My grandma lived through this period as a young housewife with several kids to support. By the time I came along, some thirty or forty years later, she was still doing some of the things that had kept her going through that period, including:
*Don't throw any scrap of fabric away. If you can't repair the clothing, cut out the less-worn areas, and make quilts. (Or braid or crochet rugs.)
*Grow a big garden. Now can and freeze everything possible from it. (I never saw Grandma dry veggies or fruit, though it's helpful to know -- and do.)
*Pick it yourself. (I remember Grandma picking blueberries into her apron, looking like a German peasant. I was picking berries, too -- straight into my mouth!) Make friends with the farmer, and glean fruit, potatoes and such when the regular work is done. Or go to a pick-your-own place.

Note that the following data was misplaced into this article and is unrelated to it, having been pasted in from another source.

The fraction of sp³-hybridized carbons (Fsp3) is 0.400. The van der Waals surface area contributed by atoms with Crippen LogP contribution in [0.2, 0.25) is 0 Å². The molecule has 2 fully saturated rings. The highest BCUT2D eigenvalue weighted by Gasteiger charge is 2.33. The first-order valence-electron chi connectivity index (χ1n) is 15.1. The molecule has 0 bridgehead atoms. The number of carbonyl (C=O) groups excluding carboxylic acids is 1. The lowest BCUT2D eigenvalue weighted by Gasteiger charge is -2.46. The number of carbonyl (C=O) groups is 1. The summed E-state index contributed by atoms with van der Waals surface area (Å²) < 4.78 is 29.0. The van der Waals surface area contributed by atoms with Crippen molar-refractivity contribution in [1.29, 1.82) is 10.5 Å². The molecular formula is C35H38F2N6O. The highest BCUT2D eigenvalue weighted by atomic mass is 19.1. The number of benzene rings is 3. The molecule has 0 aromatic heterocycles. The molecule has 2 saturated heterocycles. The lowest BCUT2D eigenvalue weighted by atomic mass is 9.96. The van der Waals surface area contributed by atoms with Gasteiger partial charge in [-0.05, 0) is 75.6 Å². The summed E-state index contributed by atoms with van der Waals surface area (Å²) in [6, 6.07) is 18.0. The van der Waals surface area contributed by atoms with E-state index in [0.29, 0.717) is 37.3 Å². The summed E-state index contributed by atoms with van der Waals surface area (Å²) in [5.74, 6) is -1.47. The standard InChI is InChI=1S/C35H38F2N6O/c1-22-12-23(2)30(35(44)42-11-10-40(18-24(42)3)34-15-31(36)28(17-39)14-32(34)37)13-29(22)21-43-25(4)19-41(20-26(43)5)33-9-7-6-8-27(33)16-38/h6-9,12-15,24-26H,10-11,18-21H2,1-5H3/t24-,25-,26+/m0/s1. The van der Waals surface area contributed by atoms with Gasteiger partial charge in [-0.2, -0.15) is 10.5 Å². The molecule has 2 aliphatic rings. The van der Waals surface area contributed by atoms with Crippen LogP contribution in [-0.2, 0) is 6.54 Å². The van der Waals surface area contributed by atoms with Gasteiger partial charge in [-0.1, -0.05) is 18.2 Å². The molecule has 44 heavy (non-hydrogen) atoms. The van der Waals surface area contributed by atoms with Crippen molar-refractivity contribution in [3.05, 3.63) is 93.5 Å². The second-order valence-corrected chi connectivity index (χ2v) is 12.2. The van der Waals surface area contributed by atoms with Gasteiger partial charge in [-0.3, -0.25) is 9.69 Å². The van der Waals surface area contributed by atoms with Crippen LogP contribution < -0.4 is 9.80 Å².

*Sell some of your extra for cash money. Grandma would get up early and take garden produce, as well as eggs from her flourishing henyard, and go to her stand at a farmer's market in Grand Rapids. People vied for her stuff, including bouquets of Queen Anne's Lace and chicory that she harvested from the ditches and fields around her place.
Grandma died in 1972 -- I miss her. But I still use many of her precepts today.
Here's another grandmother's tips, learned well from hard times.